I’d been in Troop 16 only a week, but even I knew that a messy getup like Gussie’s was one of Murray’s key infractions and could earn him a thirty-push-up penalty. I’d heard that the Communists had captured him in Korea in 1952, so here was a hardened man who tolerated nothing even close to an unbuttoned collar or crooked neckerchief.

All I did was gape and wonder what was going to happen next. It was like I was watching “Leave it to Beaver” and Beaver had done something he shouldn’t have or had forgotten to do something he should’ve.

Gussie wasn’t the brightest kid in school, having been held back in the fifth grade. What he lacked in scholarship, Gussie made up for in pugilistic skills. I’d heard stories that he once beat a kid
senseless, an expression I found both perplexing and a little silly. Which of the five senses was the kid now without. Vision? Smell? All five? I never found out who’d said Gussie had done that senseless thing, but I never doubted the story. An ironclad rule was that rumors are always true. Like how our town’s dance-studio owner Dorothy Darling had paid the boys to dance with her curly-haired daughter Vickie. How Nancy Lake’s boyfriend had hung himself trying to impress her with his muscular neck. Or how Jimmie Bork had jabbed a kid’s eye with a dirty fingernail and it got infected and had to be taken out. Nobody asked for proof. Why would they?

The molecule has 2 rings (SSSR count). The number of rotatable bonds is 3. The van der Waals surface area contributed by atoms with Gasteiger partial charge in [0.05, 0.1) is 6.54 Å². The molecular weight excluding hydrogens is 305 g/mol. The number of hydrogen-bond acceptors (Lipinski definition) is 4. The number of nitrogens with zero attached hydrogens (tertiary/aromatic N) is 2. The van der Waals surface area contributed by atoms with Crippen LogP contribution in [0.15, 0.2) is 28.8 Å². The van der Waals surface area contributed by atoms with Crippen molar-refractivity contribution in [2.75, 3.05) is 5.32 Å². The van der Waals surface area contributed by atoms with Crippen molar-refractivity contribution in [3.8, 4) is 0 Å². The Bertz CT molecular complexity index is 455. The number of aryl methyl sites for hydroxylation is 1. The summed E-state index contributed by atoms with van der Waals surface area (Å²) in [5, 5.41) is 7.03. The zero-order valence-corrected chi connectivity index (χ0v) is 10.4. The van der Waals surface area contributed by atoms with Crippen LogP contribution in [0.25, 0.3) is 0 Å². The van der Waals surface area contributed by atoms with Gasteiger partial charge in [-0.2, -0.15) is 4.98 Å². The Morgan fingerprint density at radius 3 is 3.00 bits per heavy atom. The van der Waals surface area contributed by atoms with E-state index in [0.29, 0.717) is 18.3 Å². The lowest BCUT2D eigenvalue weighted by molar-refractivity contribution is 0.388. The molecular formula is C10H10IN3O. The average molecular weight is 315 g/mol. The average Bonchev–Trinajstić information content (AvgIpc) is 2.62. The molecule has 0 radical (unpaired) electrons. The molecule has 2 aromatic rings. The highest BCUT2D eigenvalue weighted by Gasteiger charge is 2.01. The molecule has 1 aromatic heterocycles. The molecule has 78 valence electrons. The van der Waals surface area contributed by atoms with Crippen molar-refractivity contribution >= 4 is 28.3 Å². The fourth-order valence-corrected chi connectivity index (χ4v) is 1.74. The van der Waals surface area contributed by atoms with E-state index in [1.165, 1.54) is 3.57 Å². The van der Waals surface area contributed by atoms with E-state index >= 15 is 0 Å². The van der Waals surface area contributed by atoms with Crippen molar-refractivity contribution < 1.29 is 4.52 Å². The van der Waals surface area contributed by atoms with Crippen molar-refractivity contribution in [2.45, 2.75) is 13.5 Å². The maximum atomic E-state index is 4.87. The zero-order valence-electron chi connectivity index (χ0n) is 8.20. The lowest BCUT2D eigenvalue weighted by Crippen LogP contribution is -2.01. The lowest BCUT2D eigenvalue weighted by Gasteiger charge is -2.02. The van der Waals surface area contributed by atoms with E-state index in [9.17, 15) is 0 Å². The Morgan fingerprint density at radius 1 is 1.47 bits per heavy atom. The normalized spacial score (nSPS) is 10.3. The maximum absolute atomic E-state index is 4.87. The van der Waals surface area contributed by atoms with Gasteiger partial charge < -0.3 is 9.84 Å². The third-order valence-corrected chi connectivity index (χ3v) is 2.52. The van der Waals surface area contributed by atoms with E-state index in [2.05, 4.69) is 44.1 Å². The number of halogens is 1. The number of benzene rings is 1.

If Gussie had knocked someone senseless, then there was obviously some poor kid walking around without any senses. “Holy shit! Really?” was the only possible response.

Paul “Gus” Gusterton graduation photo

Now as I looked at Gussie struggling to button his shirt, I wondered if he could do thirty push-ups. He probably could, and do them so quickly Murray might double the amount in spite. What made Murray the way he was? Had the Communists forced him to do thirty push-ups as torture? Or was it five hundred?

Suddenly Gussie looked at me with such distress and bewilderment that I slid right over and fed the button through the hole for him. The shirt collar was a little small and he gagged when I yanked it tighter, but we got it done.

Just in time. Murray was telling the next kid over, “Do something about those shoes, tenderfoot. Next time I wanna see my reflection in them. Or it’s hit the floor for you.”

After we fell out for pup-tent practice and neckerchief-slider whittling, a grinning Gussie came over and patted me on the shoulder. “Thank you!” Gussie’s cousin looked on and said nothing, but his mouth stayed open for a whole minute. Turns out, his cousin was Dickie Shears! For me, Christmas had come early.

I briefly entertained the prospect of actually becoming friends with Gussie and helping him with his homework, but it proved unnecessary. The next day the bullying stopped. Just like that, like it’d never happened. Dickie was purged from my life, permanently. He probably never even approached me again, but damned if I can remember.

But bullying wasn’t over. Far from it.

Dickie Shears graduation photo

“. . . the Twist, the Stomp, the Mash Potato too . . .”

Chris Montez3 had it right. “Any old dance that you wanna do.” When I was 13 at Holton-Richmond Junior High2, attending class in wooden desks with dried-up ink wells, I used to go to the school dances that happened third Friday each month. They were called “mixers,” because that’s what the girls and boys were supposed to do. Mix with adults gaping on. Of course not many of us did. The concept of a sock hop, with minimal supervision and an outta sight disk jockey, was yet to be in Danvers, Massachusetts.

Teen Dancer (photographer unknown)